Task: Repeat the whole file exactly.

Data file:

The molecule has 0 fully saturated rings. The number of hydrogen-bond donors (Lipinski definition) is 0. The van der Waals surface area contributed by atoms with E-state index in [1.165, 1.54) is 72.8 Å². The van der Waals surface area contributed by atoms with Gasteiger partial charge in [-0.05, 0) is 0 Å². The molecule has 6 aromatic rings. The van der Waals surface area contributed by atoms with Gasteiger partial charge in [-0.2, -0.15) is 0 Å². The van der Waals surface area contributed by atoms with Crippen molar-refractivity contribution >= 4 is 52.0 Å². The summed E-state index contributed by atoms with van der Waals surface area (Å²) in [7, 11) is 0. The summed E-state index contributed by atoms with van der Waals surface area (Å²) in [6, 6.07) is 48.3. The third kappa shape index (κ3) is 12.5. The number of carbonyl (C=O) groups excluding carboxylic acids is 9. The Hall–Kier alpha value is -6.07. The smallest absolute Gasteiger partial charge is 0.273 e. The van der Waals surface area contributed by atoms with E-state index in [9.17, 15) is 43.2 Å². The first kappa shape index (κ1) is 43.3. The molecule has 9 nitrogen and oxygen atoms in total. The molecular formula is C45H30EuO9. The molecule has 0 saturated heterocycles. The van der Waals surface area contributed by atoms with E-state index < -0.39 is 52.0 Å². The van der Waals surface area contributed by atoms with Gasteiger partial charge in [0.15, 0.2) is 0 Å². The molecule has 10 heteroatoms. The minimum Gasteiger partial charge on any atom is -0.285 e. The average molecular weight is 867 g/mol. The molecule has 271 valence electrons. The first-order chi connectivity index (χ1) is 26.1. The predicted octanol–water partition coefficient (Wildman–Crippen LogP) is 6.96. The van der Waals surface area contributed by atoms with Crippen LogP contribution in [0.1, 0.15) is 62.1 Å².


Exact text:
The molecule has 0 fully saturated rings. The number of hydrogen-bond donors (Lipinski definition) is 0. The van der Waals surface area contributed by atoms with E-state index in [1.165, 1.54) is 72.8 Å². The van der Waals surface area contributed by atoms with Gasteiger partial charge in [-0.05, 0) is 0 Å². The molecule has 6 aromatic rings. The van der Waals surface area contributed by atoms with Gasteiger partial charge in [-0.2, -0.15) is 0 Å². The van der Waals surface area contributed by atoms with Crippen molar-refractivity contribution >= 4 is 52.0 Å². The summed E-state index contributed by atoms with van der Waals surface area (Å²) in [7, 11) is 0. The summed E-state index contributed by atoms with van der Waals surface area (Å²) in [6, 6.07) is 48.3. The third kappa shape index (κ3) is 12.5. The number of carbonyl (C=O) groups excluding carboxylic acids is 9. The Hall–Kier alpha value is -6.07. The smallest absolute Gasteiger partial charge is 0.273 e. The van der Waals surface area contributed by atoms with E-state index in [9.17, 15) is 43.2 Å². The first kappa shape index (κ1) is 43.3. The molecule has 9 nitrogen and oxygen atoms in total. The molecular formula is C45H30EuO9. The molecule has 0 saturated heterocycles. The van der Waals surface area contributed by atoms with E-state index < -0.39 is 52.0 Å². The van der Waals surface area contributed by atoms with Gasteiger partial charge in [0.15, 0.2) is 0 Å². The molecule has 10 heteroatoms. The minimum Gasteiger partial charge on any atom is -0.285 e. The average molecular weight is 867 g/mol. The molecule has 271 valence electrons. The first-order chi connectivity index (χ1) is 26.1. The predicted octanol–water partition coefficient (Wildman–Crippen LogP) is 6.96. The van der Waals surface area contributed by atoms with Crippen LogP contribution in [0.1, 0.15) is 62.1 Å².